Lincoln, Nebraska Passes LGBT Non-Discrimination Ordinance 5-0; ‘Pro-Family’ Groups Plan to Block It

Two Republicans abstained as five City Council Democrats voted yesterday to approve an LGBT non-discrimination ordinance in Lincoln, Nebraska, Nebraska Watchdog reports:

LincolnThe ordinance protects gay and transgendered people from discrimination in housing, employment and public accommodation.

Opponents now have 15 days to decide whether to refer the ordinance to the people if they can gather about 2,500 signatures.  Family First Nebraska and the Nebraska Family Council have vowed to attempt such a referendum.

The two Republicans – Adam Hornung and Jon Camp – cited Attorney General Jon Bruning’s recent legal opinion that extending civil rights protection to a class not named in state statute must done via a charter amendment, which must go to a vote of the people. That opinion mirrored a Lincoln city attorney’s opinion in the early 1980s, and the subsequent charter amendment failed at the polls.

But the Democrats on the council said the current city attorney, Rod Confer, has issued a new legal opinion that the city has the right to enact such legislation by ordinance.

Blogger Aksarbent has a whole set of videos from the proceedings.

The Nebraska Family Council is working feverishly to block the measure before it can take effect:

The measure takes effect in 15 days, unless foes gather enough signatures on a referendum petition to force a public vote.

That's just what they intend to do, said the Rev. Al Riskowski, executive director of the Nebraska Family Council…Riskowski said referendum workers will circulate petitions at a number of the city's major churches this weekend. He said he expects to easily gather sufficient signatures to block the ordinance.


  1. carl says

    This ordinance will never see the light of day. Especially with the insistence on inclusion of the transgender issues, it will be easily defeated as always.

  2. MAX says

    Plenty of non-discrimination ordinances in much smaller towns have passed with the inclusion of gender identity (and gender expression). Also, there should not be a comma after “Nebraska.” They got it right.

  3. Javier says

    We better galvanize nationwide to fight the ballot initiative. Why do we get all roused up after the voters reject gay rights, yet do so little before the vote to assist?

  4. jamal49 says

    @CARL: Will that make you happy? I mean, that “it (the ordinance) will easily be defeated as always”?

    Wouldn’t it be illegal (separation of church and state and all that) to collect petition signatures for a ballot measure in churches? Couldn’t those signatures be declared invalid?

  5. Xzavier says

    I’ve said it before and I’ll say it gain the GLBT community has been sitting quietly by and watching as our rights have been sriped from us and have done nothing…our straight friends who have fought with us our doing more than we are…sad…why’ll there fighting for us were worried about the bars and hows my hair

  6. Graphicjack says

    Although I wouldn’t agree with them, it could be argued somewhat plausibly that to block equal marriage is not nrcessarily bigoted, however, to try to abolish a law to protect people against discrimination is flat out bigotry, and no one can hide behind their faith to justify oppose this new law. F$&@ the haters.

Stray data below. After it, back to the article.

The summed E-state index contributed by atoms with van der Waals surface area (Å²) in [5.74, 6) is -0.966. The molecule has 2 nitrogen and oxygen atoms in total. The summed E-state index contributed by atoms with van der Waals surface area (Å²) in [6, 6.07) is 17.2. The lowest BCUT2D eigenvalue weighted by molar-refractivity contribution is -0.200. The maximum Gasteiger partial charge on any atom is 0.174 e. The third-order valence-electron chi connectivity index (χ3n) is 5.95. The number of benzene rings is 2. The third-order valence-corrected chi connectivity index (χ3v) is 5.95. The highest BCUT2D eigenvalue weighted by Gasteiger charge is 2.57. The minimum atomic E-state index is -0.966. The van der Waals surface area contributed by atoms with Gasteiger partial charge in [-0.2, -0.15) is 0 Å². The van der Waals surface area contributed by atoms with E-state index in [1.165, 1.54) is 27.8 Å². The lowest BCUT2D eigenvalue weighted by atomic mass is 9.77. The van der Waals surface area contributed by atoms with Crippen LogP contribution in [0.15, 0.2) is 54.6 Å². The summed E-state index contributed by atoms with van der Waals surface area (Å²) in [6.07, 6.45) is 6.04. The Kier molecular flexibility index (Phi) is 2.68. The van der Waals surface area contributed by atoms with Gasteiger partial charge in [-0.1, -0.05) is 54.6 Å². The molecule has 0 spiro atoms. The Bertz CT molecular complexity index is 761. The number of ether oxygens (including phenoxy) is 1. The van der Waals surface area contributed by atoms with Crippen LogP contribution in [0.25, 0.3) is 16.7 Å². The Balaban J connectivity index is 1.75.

7. Francis says

    Whenever the bigots say this isn’t about discriminating and hating LGBT folk, we need to highlight that they actually go out of their way to fight ANY sort of gains made by our community. We need to highlight the hatred of the anti-equality side.

    The bigots will find 2,500 signatures and it’s up to Nebraska’s LGBT community/supporters and the LGBT community country-wide to stand strong and not allow this ordinance to fail and see millions of individuals left vulnerable.

  8. Molc says

    Call the ACLU-lol. What do they ever do? Nothing. Aren’t they supposed to oversee everything unconstitutional? Our supposed allies are no different to our enemies

  9. mary says

    Isn’t there a possibility that even if this went to the people, they could render a PRO-gay verdict? This isn’t a marriage or family issue. It involves jobs and housing, where most people, even social conervatives, find it much harder to justify inequality.

    Or am I being naive? A New York City girl, I know little about Nebraskans.

  10. GraphicJack says

    Mary, you are, unfortunately, being naive. The reality is, the bigots will say this law will mean that as a parent, you’ll be forced to hire a drag queen nanny, or as a store owner, you’ll be unable to fire someone if they decide to transition from female to male. They’ll pile on the “ick” factor to make sure that this law gets repealed.

    If lawmakers in Virginia can block a judge from being appointed just because he’s gay (see an earlier post made today on this blog) then you can be sure there will be bigots out there who scream it’s their right to discriminate against someone regarding housing or employment for their orientation or identity. Give the majority a chance to vote on the rights of a minority, and the majority will win most every time.

Leave A Reply